Cloud obscures annular eclipse

October 3, 2005

Clouds obscured an annular eclipse for most sky-gazers across Europe and Asia Monday as the moon passed in front of the sun.

This was the fourth annular eclipse of the 21st century.

News media from Ireland to India reported cloudy conditions made viewing difficult as the moon appeared to be surrounded by a ring of fire, the BBC said.

An annular eclipse is less spectacular than a total solar eclipse because the sky does not go completely black.

If the moon happens to eclipse the sun on the near side of its orbit, it blocks out the star, creating a total eclipse. But if the moon eclipses the sun on the far side of its orbit, the satellite will not completely obscure the star, and a ring is seen.

The next total solar eclipse is March 29. It will traverse equatorial West Africa, the Sahara, the western Mediterranean, Turkey and Russia.

Copyright 2005 by United Press International

Explore further: Catching Earth at aphelion

Related Stories

Catching Earth at aphelion

July 7, 2015

Do you feel a littleā€¦ distant today? The day after the 4th of July weekend brings with it the promise of barbecue leftovers and discount fireworks. It also sees our fair planet at aphelion, or its farthest point from the ...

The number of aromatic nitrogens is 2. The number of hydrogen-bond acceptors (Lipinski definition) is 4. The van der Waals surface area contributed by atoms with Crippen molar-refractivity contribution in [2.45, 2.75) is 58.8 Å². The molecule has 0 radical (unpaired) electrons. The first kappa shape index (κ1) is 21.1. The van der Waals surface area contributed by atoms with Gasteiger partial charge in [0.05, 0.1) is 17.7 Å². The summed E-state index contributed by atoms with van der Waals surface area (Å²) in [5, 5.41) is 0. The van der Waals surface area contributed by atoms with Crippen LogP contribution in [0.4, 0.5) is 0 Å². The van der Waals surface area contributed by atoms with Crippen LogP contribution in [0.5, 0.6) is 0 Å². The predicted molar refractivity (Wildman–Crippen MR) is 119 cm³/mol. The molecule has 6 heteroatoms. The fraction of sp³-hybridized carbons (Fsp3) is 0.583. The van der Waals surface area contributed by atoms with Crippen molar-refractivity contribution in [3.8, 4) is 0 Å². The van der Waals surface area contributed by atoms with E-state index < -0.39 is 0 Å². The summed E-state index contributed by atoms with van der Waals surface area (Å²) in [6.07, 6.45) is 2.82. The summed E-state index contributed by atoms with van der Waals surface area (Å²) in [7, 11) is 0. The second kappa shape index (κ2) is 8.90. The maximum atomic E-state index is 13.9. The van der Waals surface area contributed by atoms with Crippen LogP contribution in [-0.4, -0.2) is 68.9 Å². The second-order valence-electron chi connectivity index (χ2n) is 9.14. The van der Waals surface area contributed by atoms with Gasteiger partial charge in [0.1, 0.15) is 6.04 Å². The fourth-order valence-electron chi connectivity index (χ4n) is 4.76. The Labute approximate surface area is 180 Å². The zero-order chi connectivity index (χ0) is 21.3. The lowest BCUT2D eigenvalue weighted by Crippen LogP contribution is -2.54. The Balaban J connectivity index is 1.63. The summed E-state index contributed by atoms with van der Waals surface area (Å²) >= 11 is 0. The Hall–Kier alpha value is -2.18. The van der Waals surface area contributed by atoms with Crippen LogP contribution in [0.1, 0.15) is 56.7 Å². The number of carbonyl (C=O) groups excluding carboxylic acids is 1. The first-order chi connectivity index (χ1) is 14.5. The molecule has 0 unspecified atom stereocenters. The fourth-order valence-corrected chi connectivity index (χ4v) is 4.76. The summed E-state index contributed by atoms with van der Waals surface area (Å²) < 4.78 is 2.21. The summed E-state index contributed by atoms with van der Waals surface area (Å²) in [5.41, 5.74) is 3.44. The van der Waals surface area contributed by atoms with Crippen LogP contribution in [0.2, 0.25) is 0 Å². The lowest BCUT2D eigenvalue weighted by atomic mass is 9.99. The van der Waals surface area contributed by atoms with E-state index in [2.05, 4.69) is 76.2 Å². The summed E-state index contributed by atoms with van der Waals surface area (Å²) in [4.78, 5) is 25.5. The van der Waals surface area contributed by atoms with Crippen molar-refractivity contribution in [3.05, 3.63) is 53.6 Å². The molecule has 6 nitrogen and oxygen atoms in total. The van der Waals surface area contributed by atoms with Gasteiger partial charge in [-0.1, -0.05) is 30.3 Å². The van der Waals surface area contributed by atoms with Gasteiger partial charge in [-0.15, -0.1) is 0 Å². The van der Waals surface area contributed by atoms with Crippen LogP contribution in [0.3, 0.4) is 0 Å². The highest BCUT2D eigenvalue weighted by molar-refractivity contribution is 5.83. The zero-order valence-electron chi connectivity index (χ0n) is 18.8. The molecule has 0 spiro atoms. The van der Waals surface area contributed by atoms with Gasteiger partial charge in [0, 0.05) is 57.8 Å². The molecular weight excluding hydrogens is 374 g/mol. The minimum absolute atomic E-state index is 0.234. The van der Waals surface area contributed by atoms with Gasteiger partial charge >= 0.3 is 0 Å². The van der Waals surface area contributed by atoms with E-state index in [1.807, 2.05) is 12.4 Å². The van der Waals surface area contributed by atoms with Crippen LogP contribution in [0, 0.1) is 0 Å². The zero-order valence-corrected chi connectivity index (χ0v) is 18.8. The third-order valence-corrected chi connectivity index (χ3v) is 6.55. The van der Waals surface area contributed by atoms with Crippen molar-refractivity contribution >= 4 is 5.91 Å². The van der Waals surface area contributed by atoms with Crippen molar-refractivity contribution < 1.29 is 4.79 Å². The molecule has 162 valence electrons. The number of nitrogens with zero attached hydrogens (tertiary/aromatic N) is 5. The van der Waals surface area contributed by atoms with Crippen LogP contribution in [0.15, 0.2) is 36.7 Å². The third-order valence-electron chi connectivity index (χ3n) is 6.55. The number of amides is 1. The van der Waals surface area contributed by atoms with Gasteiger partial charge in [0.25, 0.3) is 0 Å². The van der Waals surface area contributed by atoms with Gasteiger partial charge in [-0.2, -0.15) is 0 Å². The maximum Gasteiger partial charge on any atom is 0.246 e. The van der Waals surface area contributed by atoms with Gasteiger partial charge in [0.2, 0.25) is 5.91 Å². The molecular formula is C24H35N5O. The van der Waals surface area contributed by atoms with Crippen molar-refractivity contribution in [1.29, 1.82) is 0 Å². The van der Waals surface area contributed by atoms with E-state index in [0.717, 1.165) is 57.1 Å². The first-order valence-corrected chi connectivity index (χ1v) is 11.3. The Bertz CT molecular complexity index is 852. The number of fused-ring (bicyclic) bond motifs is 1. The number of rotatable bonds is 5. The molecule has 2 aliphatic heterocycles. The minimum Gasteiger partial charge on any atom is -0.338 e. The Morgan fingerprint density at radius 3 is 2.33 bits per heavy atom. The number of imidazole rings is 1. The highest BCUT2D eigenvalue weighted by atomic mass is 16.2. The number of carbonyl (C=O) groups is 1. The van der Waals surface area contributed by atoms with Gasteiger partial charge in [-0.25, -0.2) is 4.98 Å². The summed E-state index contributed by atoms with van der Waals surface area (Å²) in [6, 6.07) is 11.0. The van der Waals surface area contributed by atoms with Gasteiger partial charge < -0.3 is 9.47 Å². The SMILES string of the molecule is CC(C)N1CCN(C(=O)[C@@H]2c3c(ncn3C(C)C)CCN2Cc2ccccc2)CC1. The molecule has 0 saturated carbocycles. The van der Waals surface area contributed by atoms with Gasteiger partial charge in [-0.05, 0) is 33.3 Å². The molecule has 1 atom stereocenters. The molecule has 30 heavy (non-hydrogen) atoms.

Hinode satellite captures X-ray footage of solar eclipse

October 24, 2014

The moon passed between the Earth and the sun on Thursday, Oct. 23. While avid stargazers in North America looked up to watch the spectacle, the best vantage point was several hundred miles above the North Pole.

One ring to bring them all: Eclipse enchants audiences

June 13, 2012

(Phys.org) -- Ever see ringlets of sunlight playing in the shadows of a tree or a fiery ring of light in the sky? These incredible effects are the results of an annular solar eclipse like the one that occurred when the moon ...

The other end of an eclipse

May 23, 2012

As the annular eclipse on May 20 sent skywatchers around the globe gazing upwards to see the Sun get darkened by the Moon’s silhouette, NASA’s Terra satellite caught the other side of the event: the Moon’s ...

Recommended for you

Interactive tool lifts veil on the cost of nuclear energy

August 24, 2015

Despite the ever-changing landscape of energy economics, subject to the influence of new technologies and geopolitics, a new tool promises to root discussions about the cost of nuclear energy in hard evidence rather than ...

0 comments

Please sign in to add a comment. Registration is free, and takes less than a minute. Read more

Click here to reset your password.
Sign in to get notified via email when new comments are made.